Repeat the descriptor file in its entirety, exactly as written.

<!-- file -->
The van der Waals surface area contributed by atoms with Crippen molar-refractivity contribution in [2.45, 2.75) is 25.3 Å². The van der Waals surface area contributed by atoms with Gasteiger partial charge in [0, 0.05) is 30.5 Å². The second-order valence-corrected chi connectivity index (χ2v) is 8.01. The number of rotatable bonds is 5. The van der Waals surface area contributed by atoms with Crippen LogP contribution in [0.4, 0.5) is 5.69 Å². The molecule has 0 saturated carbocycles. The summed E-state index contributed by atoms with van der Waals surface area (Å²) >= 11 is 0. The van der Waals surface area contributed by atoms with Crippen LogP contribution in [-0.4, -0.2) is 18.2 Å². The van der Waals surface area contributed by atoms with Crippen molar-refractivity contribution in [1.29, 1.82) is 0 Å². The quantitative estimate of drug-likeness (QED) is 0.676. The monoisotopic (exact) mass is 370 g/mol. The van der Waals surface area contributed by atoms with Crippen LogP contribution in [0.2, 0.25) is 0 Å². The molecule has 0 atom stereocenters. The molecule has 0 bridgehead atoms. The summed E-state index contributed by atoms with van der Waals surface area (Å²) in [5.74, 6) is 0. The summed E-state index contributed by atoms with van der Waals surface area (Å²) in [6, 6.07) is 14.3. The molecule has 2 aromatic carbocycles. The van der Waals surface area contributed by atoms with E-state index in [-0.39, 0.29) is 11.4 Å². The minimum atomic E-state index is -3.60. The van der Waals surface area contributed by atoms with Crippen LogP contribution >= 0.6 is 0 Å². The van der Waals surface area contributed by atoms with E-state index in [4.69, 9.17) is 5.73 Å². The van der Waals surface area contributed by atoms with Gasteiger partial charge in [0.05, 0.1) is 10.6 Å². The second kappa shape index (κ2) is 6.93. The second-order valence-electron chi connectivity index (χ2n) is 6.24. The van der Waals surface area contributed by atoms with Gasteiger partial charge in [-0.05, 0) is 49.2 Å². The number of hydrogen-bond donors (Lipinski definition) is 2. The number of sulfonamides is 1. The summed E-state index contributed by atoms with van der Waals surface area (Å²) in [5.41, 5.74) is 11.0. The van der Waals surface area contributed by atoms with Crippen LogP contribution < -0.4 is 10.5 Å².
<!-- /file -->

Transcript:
The van der Waals surface area contributed by atoms with Crippen molar-refractivity contribution in [2.45, 2.75) is 25.3 Å². The van der Waals surface area contributed by atoms with Gasteiger partial charge in [0, 0.05) is 30.5 Å². The second-order valence-corrected chi connectivity index (χ2v) is 8.01. The number of rotatable bonds is 5. The van der Waals surface area contributed by atoms with Crippen LogP contribution in [0.4, 0.5) is 5.69 Å². The molecule has 0 saturated carbocycles. The summed E-state index contributed by atoms with van der Waals surface area (Å²) >= 11 is 0. The van der Waals surface area contributed by atoms with Crippen LogP contribution in [-0.4, -0.2) is 18.2 Å². The van der Waals surface area contributed by atoms with Crippen molar-refractivity contribution in [1.29, 1.82) is 0 Å². The quantitative estimate of drug-likeness (QED) is 0.676. The monoisotopic (exact) mass is 370 g/mol. The van der Waals surface area contributed by atoms with Crippen LogP contribution in [0.2, 0.25) is 0 Å². The molecule has 0 atom stereocenters. The molecule has 0 bridgehead atoms. The summed E-state index contributed by atoms with van der Waals surface area (Å²) in [5.74, 6) is 0. The summed E-state index contributed by atoms with van der Waals surface area (Å²) in [6, 6.07) is 14.3. The molecule has 2 aromatic carbocycles. The van der Waals surface area contributed by atoms with E-state index in [-0.39, 0.29) is 11.4 Å². The minimum atomic E-state index is -3.60. The van der Waals surface area contributed by atoms with Crippen LogP contribution >= 0.6 is 0 Å². The van der Waals surface area contributed by atoms with E-state index in [4.69, 9.17) is 5.73 Å². The van der Waals surface area contributed by atoms with Gasteiger partial charge in [0.05, 0.1) is 10.6 Å². The second kappa shape index (κ2) is 6.93. The second-order valence-electron chi connectivity index (χ2n) is 6.24. The van der Waals surface area contributed by atoms with Gasteiger partial charge in [-0.05, 0) is 49.2 Å². The number of hydrogen-bond donors (Lipinski definition) is 2. The number of sulfonamides is 1. The summed E-state index contributed by atoms with van der Waals surface area (Å²) in [5.41, 5.74) is 11.0. The van der Waals surface area contributed by atoms with Crippen LogP contribution < -0.4 is 10.5 Å².